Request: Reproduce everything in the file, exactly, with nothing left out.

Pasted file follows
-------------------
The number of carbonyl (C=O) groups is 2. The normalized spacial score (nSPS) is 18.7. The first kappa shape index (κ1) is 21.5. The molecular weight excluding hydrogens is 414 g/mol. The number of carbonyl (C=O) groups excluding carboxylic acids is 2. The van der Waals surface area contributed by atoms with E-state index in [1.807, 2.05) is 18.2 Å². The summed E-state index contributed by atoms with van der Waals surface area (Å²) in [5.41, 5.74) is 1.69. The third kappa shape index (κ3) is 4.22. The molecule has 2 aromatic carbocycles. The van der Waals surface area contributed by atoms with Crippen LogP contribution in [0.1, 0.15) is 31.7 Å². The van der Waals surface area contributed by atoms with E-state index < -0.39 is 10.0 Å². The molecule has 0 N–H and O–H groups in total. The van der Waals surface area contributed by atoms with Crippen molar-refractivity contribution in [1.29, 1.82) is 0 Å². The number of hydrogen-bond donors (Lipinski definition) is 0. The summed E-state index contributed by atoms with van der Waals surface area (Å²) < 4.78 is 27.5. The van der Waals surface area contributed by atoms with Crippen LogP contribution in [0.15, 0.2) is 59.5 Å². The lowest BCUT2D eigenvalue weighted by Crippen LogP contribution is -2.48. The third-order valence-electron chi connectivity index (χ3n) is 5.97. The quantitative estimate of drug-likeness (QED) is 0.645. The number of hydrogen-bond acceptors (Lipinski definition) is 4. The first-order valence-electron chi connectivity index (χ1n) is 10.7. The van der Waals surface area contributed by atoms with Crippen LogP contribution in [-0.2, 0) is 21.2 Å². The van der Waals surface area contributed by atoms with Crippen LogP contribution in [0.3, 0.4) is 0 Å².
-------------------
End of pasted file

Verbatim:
The number of carbonyl (C=O) groups is 2. The normalized spacial score (nSPS) is 18.7. The first kappa shape index (κ1) is 21.5. The molecular weight excluding hydrogens is 414 g/mol. The number of carbonyl (C=O) groups excluding carboxylic acids is 2. The van der Waals surface area contributed by atoms with E-state index in [1.807, 2.05) is 18.2 Å². The summed E-state index contributed by atoms with van der Waals surface area (Å²) in [5.41, 5.74) is 1.69. The third kappa shape index (κ3) is 4.22. The molecule has 2 aromatic carbocycles. The van der Waals surface area contributed by atoms with Crippen LogP contribution in [0.1, 0.15) is 31.7 Å². The van der Waals surface area contributed by atoms with E-state index < -0.39 is 10.0 Å². The molecule has 0 N–H and O–H groups in total. The van der Waals surface area contributed by atoms with Crippen molar-refractivity contribution in [1.29, 1.82) is 0 Å². The number of hydrogen-bond donors (Lipinski definition) is 0. The summed E-state index contributed by atoms with van der Waals surface area (Å²) < 4.78 is 27.5. The van der Waals surface area contributed by atoms with Crippen LogP contribution in [0.15, 0.2) is 59.5 Å². The lowest BCUT2D eigenvalue weighted by Crippen LogP contribution is -2.48. The third-order valence-electron chi connectivity index (χ3n) is 5.97. The quantitative estimate of drug-likeness (QED) is 0.645. The number of hydrogen-bond acceptors (Lipinski definition) is 4. The first-order valence-electron chi connectivity index (χ1n) is 10.7. The van der Waals surface area contributed by atoms with Crippen LogP contribution in [-0.2, 0) is 21.2 Å². The van der Waals surface area contributed by atoms with Crippen LogP contribution in [0.3, 0.4) is 0 Å².